Recognizing that specifying a piping material with a certain amount of natural flexibility, such as Corzan® CPVC, can help absorb deflections, it is still true that each industrial piping system will be uniquely subject to potential upset conditions that must be considered in the final design. It is critical to analyze the specific impact of these upset conditions upon the material’s yield point and make front-end allowances for them to avoid operational and basic safety problems.

One major perpetrator of an upset condition can occur as a result of neutralization methods used to clean lines before opening piping systems for maintenance inspections. This can also be an issue when rerouting the configuration of the line. Operational upsets that cause excessive temperature or exothermic reactions can be harmful to many systems. If engineers are diligent in their identification of upset conditions and facility neutralization techniques, they can incorporate accommodations for this into the design.

It is also worth noting that, all too often, the line cleaning practices of some facilities fail to take into account which neutralization procedures go with which piping materials. We have witnessed facilities introduce steam into a line that can’t handle that temperature, add caustic chemicals to neutralize acid and add acid to neutralize caustic. For example, the piping of an FRP system designed to handle acids will be comprised of specific resins selected to provide chemical resistance to, say, hydrochloric acid. That system should not be exposed to caustics. On the other hand, that same FRP piping system lined with Corzan CPVC has a tremendous advantage over other systems because it can withstand the full pH range of chemicals that could be required in neutralization.     

Utilizing the recommended support spacings and adjustments to specific gravity of the medium (if other than water) can help prevent the sag. The recommended spacings of various types of hangers, clamps and supports by pipe size and temperature are shown below.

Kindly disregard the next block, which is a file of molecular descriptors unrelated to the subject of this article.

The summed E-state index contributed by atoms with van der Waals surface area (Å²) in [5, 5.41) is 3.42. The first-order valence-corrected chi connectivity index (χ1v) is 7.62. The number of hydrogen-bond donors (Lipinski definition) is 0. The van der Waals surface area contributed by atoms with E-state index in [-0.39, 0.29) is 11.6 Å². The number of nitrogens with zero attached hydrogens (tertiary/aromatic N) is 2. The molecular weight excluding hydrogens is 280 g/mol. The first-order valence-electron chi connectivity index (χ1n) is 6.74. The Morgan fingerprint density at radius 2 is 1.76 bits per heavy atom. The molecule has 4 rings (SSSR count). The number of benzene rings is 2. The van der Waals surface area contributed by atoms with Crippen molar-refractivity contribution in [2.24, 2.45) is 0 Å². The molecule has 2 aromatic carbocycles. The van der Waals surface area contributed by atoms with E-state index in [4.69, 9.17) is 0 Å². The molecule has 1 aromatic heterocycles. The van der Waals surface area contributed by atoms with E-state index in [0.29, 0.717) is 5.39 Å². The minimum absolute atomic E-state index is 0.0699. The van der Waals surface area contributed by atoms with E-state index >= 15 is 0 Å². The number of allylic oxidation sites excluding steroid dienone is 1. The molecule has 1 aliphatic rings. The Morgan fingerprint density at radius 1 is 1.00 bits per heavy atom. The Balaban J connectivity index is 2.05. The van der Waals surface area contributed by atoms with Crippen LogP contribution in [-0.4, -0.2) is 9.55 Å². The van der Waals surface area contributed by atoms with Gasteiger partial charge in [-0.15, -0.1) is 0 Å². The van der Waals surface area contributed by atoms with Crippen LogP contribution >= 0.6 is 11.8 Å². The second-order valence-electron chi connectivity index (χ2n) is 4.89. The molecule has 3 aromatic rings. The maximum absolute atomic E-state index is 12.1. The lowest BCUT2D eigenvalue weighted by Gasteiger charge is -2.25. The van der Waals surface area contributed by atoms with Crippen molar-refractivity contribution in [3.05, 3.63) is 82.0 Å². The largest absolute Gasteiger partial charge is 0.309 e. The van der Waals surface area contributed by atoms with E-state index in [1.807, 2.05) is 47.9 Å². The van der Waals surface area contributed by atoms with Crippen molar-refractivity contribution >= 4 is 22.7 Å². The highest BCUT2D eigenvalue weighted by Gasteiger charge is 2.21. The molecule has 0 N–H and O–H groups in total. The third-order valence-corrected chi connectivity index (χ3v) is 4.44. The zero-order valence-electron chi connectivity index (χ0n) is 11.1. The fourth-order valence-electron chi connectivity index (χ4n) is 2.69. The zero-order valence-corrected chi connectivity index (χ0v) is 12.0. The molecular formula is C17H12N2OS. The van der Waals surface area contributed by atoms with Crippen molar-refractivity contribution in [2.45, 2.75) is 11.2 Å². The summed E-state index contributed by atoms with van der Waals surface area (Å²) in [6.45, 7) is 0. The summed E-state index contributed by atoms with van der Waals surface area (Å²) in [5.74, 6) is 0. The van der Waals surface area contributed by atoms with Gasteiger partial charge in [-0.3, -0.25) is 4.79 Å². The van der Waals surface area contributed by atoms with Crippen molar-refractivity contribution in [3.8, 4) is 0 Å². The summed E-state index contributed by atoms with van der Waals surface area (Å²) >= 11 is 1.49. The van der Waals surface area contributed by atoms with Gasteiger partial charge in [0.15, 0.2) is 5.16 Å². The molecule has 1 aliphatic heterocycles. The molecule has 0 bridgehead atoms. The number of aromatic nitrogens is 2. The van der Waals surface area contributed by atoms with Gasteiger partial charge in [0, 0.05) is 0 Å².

Schedule 80

Table 24 from ASTM manual - Schedule 40

 

Getting Down to Basics: What Is My Plastic?

Corzan Industrial Systems offer superior resistance to corrosive chemicals, high temperatures and harsh application conditions. As a result, plastic pipe and fittings made from Corzan CPVC deliver what the process industry needs most – best in class impact strength, longer service life, lower maintenance costs and reduced downtime. All CPVC is not Corzan; Corzan CPVC is only manufactured by partner pipe companies meeting rigorous production and quality standards with a track record of reliability.

Unlike generic CPVC, Corzan CPVC is resin with a specified molecular weight and chlorine content plus additives to ensure long-term performance. It is formulated to achieve pressure ratings, tensile strength and impact strength for the finished product that exceed minimum applicable industry standards for thermoplastics. To guarantee consistent and high quality production, each of our manufacturers is contractually required to participate in Lubrizol Advanced Materials’ Quality Assurance Program. Corzan CPVC specifications are considered quality specifications with no equal. That is why Corzan CPVC is the most specified industrial grade CPVC piping technology in the world. This is just one of the important differentiators between Corzan CPVC and generic CPVC material.  

And it’s important to know that every decision to work with Corzan Industrial Systems brings with it a commitment to offering dedicated support to ensure a smooth execution of the piping technology. Lubrizol Advanced Materials brings decades of industrial, plumbing and mechanical contracting experience in training and educating installers at the office or the jobsite. Likewise, project engineers can take advantage of our subject matter experts and ASPE-approved CEU course instructors – fulltime Lubrizol Advanced Materials employees who are industry experts and offer the most up-to-date training during every accredited session.

 

Corzan Industrial Choosing the Right CPVC CTA